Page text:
It may be a new year, but cybercriminals are expected to reach into their same old bag of tricks in 2018 to steal sensitive data. However, certain types of subterfuge are poised to become more common, with ransomware attacks chief among them.

According to MIT Technology Review – as well as several other hi-tech information and awareness websites – ransomware incursions will likely proliferate in 2018, affecting both small businesses as well as large organizations.

Appropriately titled, ransomware is a particularly pernicious variety of attack that wrests control of computer systems from users. Though there are several ways in which ransomware plots are carried out, they're usually done through deception by tricking users into believing they're downloading a benign file that is actually malicious software, effectively hijacking the system and decrypting it. The only way for users to regain control is by paying the ransom the originator of the attack demands.

In addition to MIT Technology Review warning about the potential for ransomware attacks to intensify, eWeek issued a similar advisory.

"Ransomware will continue to plague organizations with 'old' attacks refreshed and reused," warned Andrew Avanessian, chief operating officer at Avecto, a Massachusetts-based software management and security firm. "The threat of ransomware will continue into 2018."

"More than 250,000 computers were affected by the WannaCry virus."

Avanessian referenced that perhaps the best examples of ransomware's impact in 2017 were the WannaCry and NotPetya viruses, which targeted Microsoft Windows operating systems through the use of a cryptoworm. All told, more than a quarter-million computers in 150 countries were adversely affected by the contagion, with economic damages in the billions.

Over 1 in 4 ransomware events struck businesses in 2017
Although ransomware doesn't discriminate – everyone has the potential to be exploited – business owners are increasingly the main targets. Last year, for example, more than a quarter of ransomware attacks – 26.2 percent – impacted companies, according to Kaspersky Lab. That's up from 22.6 percent in 2016. What's more, nearly two-thirds of ransomware victims lost a "significant" amount of data, with 1 in 6 never regaining the information stolen, despite their paying the ransom.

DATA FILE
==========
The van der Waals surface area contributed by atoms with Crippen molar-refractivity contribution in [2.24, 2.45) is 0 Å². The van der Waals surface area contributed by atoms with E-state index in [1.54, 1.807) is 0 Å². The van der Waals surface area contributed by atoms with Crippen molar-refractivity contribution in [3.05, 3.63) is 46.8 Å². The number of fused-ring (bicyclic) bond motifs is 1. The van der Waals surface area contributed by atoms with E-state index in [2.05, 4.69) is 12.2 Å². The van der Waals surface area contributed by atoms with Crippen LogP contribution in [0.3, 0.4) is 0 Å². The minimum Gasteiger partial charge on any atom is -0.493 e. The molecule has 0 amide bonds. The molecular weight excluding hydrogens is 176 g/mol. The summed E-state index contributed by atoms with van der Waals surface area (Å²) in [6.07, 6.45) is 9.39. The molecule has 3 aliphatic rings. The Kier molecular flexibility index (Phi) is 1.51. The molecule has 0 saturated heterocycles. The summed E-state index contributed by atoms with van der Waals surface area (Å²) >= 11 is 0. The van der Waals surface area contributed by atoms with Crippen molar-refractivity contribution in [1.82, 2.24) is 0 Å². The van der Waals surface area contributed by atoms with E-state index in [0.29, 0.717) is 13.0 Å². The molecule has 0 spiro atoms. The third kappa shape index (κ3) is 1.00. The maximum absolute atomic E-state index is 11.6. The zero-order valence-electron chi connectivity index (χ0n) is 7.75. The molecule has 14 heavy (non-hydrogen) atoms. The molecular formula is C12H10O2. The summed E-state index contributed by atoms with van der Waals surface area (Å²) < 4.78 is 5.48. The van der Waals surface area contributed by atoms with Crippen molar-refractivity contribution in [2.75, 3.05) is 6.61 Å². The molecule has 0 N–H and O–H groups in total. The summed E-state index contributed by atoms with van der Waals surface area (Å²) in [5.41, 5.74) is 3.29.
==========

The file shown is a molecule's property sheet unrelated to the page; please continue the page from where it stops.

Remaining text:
"Ransomware attacks will continue to grow at double-digit rates," Gartner analyst Avivah Litan told Security Boulevard. "I think we'll continue to see the growth of mass ransomware attacks against corporations and large institutions rather than small victims."

Illustration of ransomware in binary code. Ransomware attacks aren't expected to slow down in 2018.

Many small businesses forced to closed after attacks
But this is hardly an indication everyday consumers and small-business owners are in the free and clear, because if they're attacked, the fallout can be devastating. Of the 33 percent of small and medium-sized businesses that went through a ransomware attack last year, approximately 22 percent folded, based on survey estimates performed by Osterman Research on behalf of Malwarebytes.

"Businesses of all sizes are increasingly at risk for ransomware attacks," advised Marcin Kleczynski, Malwarebytes CEO. "However, the stakes of a single attack for a small business are far different from the stakes of a single attack for a large enterprise."

Despite ransomware and other viruses making the rounds, many Americans remain unaware about how they can protect themselves on the internet. Only 20 percent of respondents in a Pew Research Center study correctly answered 8 out of 13 questions that quizzed participants on their cybersecurity acumen. And just 1 percent finished the test error-free.

Cloud 9 has the resources businesses can use to identify and defend potential vulnerabilities and keep their payment processing software secure. Contact us to learn more.